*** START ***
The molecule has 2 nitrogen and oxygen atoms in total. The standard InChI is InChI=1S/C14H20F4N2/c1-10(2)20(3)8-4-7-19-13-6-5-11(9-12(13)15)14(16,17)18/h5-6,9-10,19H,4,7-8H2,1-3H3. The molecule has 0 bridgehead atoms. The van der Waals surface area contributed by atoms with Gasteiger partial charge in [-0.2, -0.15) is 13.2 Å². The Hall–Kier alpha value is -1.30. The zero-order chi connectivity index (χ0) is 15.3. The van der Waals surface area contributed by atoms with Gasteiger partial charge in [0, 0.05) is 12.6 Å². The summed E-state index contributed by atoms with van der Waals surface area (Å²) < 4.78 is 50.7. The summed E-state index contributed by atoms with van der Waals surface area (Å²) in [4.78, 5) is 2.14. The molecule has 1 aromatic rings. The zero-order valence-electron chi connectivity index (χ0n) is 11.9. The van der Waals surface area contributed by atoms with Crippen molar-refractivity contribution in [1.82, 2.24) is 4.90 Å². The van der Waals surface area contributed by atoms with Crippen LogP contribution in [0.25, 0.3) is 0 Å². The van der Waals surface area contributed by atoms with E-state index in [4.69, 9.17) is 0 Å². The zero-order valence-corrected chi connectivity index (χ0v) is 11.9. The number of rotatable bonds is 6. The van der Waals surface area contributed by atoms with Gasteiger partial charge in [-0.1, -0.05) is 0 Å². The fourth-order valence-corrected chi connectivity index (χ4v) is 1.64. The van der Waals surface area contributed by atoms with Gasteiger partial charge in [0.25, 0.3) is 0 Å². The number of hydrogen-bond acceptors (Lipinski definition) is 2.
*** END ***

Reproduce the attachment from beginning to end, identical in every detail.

The molecule has 2 nitrogen and oxygen atoms in total. The standard InChI is InChI=1S/C14H20F4N2/c1-10(2)20(3)8-4-7-19-13-6-5-11(9-12(13)15)14(16,17)18/h5-6,9-10,19H,4,7-8H2,1-3H3. The molecule has 0 bridgehead atoms. The van der Waals surface area contributed by atoms with Gasteiger partial charge in [-0.2, -0.15) is 13.2 Å². The Hall–Kier alpha value is -1.30. The zero-order chi connectivity index (χ0) is 15.3. The van der Waals surface area contributed by atoms with Gasteiger partial charge in [0, 0.05) is 12.6 Å². The summed E-state index contributed by atoms with van der Waals surface area (Å²) < 4.78 is 50.7. The summed E-state index contributed by atoms with van der Waals surface area (Å²) in [4.78, 5) is 2.14. The molecule has 1 aromatic rings. The zero-order valence-electron chi connectivity index (χ0n) is 11.9. The van der Waals surface area contributed by atoms with Crippen molar-refractivity contribution in [1.82, 2.24) is 4.90 Å². The van der Waals surface area contributed by atoms with Crippen LogP contribution in [0.25, 0.3) is 0 Å². The van der Waals surface area contributed by atoms with E-state index in [4.69, 9.17) is 0 Å². The zero-order valence-corrected chi connectivity index (χ0v) is 11.9. The number of rotatable bonds is 6. The van der Waals surface area contributed by atoms with Gasteiger partial charge in [-0.1, -0.05) is 0 Å². The fourth-order valence-corrected chi connectivity index (χ4v) is 1.64. The van der Waals surface area contributed by atoms with Gasteiger partial charge in [0.25, 0.3) is 0 Å². The number of hydrogen-bond acceptors (Lipinski definition) is 2.